Sanders said the two sides had "made a lot of progress" but not enough.
Short said specifically that the administration wants Congress to change USA asylum laws that "allow families to basically come across the border and be protected and let go into our United States until the adjudication process completes". He wrote that the "Tariffs scheduled to be implemented by the United States on Monday, against Mexico, are hereby indefinitely suspended".
Short praised Mexican officials for floating new ideas about how to stem the flow of Central Americans traveling to the USA over the past two days of negotiations, but said there is still "a long way to go" to satisfy Trump's demands. Mexico offered small and so far undisclosed concessions; the U.S. demanded major action.
Talks had gotten off to a shaky start Wednesday, as the United States once again pressed Mexico to step up enforcement on its southern border with Guatemala and to enter into a "safe third country agreement" overhauling its asylum system. It wants to force Mexico to adopt the "safe third country" standard that the USA already has with Canada.
Most are families from Guatemala, Honduras and El Salvador, who understand that if they cross the border and are detained, they will likely be processed and released into the United States, whether they ask for asylum or not, according to Border Patrol Chief Carla Provost. It was unclear, however, what - if anything - Mexico had changed.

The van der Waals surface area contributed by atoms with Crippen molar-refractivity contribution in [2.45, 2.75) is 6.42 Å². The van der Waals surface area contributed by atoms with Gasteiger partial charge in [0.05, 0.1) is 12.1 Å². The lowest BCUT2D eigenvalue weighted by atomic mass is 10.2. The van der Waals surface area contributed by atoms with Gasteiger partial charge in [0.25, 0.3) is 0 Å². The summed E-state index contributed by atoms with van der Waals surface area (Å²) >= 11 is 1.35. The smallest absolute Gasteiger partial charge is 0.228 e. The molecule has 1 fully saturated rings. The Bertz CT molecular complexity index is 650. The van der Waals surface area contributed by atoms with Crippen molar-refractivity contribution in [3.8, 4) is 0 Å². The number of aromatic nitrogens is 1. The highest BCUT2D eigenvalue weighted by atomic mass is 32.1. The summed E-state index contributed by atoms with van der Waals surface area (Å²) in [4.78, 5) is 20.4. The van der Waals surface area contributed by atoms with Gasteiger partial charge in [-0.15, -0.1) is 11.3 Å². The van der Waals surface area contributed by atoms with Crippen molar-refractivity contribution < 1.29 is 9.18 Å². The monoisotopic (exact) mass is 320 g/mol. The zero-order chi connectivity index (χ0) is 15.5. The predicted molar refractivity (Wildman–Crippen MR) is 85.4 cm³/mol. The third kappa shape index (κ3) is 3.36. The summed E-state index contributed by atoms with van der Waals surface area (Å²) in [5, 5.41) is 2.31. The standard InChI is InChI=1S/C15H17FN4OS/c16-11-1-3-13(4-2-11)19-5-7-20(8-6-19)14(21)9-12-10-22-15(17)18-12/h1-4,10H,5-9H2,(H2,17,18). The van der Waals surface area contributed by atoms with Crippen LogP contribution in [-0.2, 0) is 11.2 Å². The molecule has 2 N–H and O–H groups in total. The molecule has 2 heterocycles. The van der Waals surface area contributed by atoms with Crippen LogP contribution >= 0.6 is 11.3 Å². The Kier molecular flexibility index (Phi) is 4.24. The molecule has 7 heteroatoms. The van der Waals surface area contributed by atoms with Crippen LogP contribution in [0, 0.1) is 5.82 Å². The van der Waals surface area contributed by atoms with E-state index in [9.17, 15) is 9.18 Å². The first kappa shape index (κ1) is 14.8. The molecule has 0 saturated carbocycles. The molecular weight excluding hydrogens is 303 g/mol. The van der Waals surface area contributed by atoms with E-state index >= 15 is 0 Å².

Many members of Trump's Republican Party and business allies have urged him to reconsider - or at least postpone the tariffs as talks continue - citing the potential harm to American consumers and manufacturers.
Trump faced a Friday deadline to sign an executive order to ensure the tariffs go into effect by Monday, his deadline for Mexico to meet his immigration demands or face a 5% tariff on all exports to the US.
'Our position is still the same and we're moving forward with the tariffs. The question is whether it will be cheaper to enforce a "safe third country" policy than to deal with the economic damage of a trade war with the US.
In Mexico City, at his daily news conference, Lopez Obrador complained forcefully that the American team continues to see immigration as a law-enforcement issue without taking into consideration the hardships that force people to flee home. Pence on the morning of June 6 told reporters that Mexico needs to do more to address the illegal immigration situation, though he noted that the previous talks were positive overall. "President Trump proved he wasn't bluffing, and his bold leadership just resulted in a huge win for America's safety and security".
The key to an agreement that will satisfy Trump might not be trade anyway.
"Mexico will try very hard, and if they do that, this will be a very successful agreement for both the United States and Mexico!"
"The United States will immediately expand the implementation of the existing Migrant Protection Protocols across its entire Southern Border", the two countries said in a joint declaration following three days of talks.
A group of migrants traveling in the Central American caravan, walk alongside the Mexico-US border fence before trying to cross to San Diego County, in Playas de Tijuana, Baja California state, Mexico, on December 12, 2018.